"Game of Thrones" sticks it to Bush

HBO's "Game of Thrones" puts the ex-president on a pole -- and stirs up a ruckus


Mary Elizabeth Williams
June 14, 2012 11:50PM (UTC)

It's one thing to decapitate Ned Stark and to murder little children. But if you put George W. Bush's head on a stick, you're going to have to say you're sorry. And so, HBO has found itself in the unusual position of having to issue an apology for skewering our 43rd president like so much corn dog at a carnival.

Earlier this week, a poster on Reddit noted that on the DVD commentary for the first season of "Game of Thrones" -- which came out, by the way, three months ago -- the show’s lead producers David Benioff and D. B. Weiss just happen to casually mention that in one scene, "The last head on the left is George Bush." They go on to explain, "George Bush’s head appears in a couple beheading scenes. It's not a choice; it's not a political statement. It's just, we had to use what heads we had around." When they put it like that, it just sounds practical. What else are you supposed to do when you're a medieval fantasy series and you need lots of body parts, if not use whatever heads you've got lying around?

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It's a common enough tactic, one generally accepted in the entertainment industry. Prosthetic heads don't grow on trees. And you don't ever hear William Shatner demanding retribution for his face being outsourced to Michael Myers. But then io9 picked up on the little nugget of trivia on Wednesday, and suddenly the notion that "Game of Thrones" was subliminally advocating violent revolution went viral.

As news of the "Game of Thrones Shocker" and the way the network "parades President George W. Bush’s decapitated head on a stick" started making the rounds, HBO suddenly found itself in damage control mode. In a statement late Wednesday, the network said, "We were deeply dismayed to see this and find it unacceptable, disrespectful and in very bad taste. We made this clear to the executive producers of the series who apologized immediately for this inadvertent, careless mistake. We are sorry this happened and will have it removed from any future DVD production."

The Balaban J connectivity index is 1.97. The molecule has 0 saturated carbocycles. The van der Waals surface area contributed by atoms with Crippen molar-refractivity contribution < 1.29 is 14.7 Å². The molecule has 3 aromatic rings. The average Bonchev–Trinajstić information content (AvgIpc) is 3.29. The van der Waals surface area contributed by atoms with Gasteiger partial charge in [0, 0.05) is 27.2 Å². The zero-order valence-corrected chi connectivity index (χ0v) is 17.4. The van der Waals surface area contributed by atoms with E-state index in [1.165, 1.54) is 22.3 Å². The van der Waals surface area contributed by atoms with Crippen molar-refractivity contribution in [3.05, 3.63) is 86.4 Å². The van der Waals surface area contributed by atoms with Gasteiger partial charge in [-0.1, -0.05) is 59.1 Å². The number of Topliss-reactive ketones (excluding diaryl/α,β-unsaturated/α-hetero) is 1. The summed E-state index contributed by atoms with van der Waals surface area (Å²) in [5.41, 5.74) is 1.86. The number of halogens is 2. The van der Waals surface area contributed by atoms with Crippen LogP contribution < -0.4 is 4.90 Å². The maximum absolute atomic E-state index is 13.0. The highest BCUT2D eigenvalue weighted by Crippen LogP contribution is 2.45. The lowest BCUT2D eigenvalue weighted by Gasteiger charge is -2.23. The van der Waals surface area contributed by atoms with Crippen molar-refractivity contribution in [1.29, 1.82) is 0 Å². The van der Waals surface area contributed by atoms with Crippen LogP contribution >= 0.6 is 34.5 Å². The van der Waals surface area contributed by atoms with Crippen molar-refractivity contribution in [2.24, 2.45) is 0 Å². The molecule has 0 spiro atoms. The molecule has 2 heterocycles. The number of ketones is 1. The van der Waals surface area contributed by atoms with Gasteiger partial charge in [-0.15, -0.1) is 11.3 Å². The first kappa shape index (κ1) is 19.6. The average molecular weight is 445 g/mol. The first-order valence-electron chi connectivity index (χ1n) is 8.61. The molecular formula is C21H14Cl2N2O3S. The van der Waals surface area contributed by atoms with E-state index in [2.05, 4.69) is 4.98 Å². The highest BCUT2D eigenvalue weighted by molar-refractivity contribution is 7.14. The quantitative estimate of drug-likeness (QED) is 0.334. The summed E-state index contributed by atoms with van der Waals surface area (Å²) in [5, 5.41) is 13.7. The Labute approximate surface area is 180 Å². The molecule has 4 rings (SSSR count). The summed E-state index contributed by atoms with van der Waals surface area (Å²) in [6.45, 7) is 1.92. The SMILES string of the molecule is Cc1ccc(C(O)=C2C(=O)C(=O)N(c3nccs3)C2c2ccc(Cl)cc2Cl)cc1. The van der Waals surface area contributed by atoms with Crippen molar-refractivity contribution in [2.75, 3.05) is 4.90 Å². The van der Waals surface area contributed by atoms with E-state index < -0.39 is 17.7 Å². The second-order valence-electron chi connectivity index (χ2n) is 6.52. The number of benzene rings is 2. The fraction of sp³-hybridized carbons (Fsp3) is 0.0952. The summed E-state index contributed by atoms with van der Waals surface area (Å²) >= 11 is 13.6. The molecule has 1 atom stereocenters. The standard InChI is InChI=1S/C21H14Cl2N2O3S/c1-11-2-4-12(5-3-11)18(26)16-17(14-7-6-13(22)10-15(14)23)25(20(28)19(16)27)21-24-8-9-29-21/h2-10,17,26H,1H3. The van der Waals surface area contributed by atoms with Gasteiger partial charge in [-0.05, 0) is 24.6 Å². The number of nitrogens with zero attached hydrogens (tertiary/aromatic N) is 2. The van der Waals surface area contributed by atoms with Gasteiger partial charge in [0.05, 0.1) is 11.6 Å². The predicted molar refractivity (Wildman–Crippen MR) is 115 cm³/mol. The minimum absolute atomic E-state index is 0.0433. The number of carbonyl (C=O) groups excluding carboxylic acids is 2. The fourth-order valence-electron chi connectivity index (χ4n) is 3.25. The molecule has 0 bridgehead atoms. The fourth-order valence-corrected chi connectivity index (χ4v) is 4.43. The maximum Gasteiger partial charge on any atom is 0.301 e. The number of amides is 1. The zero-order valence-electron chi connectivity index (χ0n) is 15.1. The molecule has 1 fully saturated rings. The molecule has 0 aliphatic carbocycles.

Even if you're not trying to make a political statement, the old head-on-a-stick device has been one, oh, ever since the beginning of civilization. So whatever you think of George W. Bush, if you're going to spear his melon, you should probably keep that information to yourself.

Yet the absurd part in all of this is that it's not even really a Dubya head. As Benioff and Weiss explained in their own statement Wednesday, "We use a lot of prosthetic body parts on the show: heads, arms, et cetera. We can’t afford to have these all made from scratch, especially in scenes where we need a lot of them, so we rent them in bulk. After the scene was already shot, someone pointed out that one of the heads looked like George W. Bush." In other words, no actual fake-president heads were shoved on poles in the filming of that episode. A sly dig, maybe, but if you didn't know better, would any viewer likely note the resemblance between the last head on the left and our former president? No. But looking at that slack face and tangled hair you might wonder instead -- has anyone seen Steven Tyler lately?


Mary Elizabeth Williams

Mary Elizabeth Williams is a staff writer for Salon and the author of "A Series of Catastrophes & Miracles."

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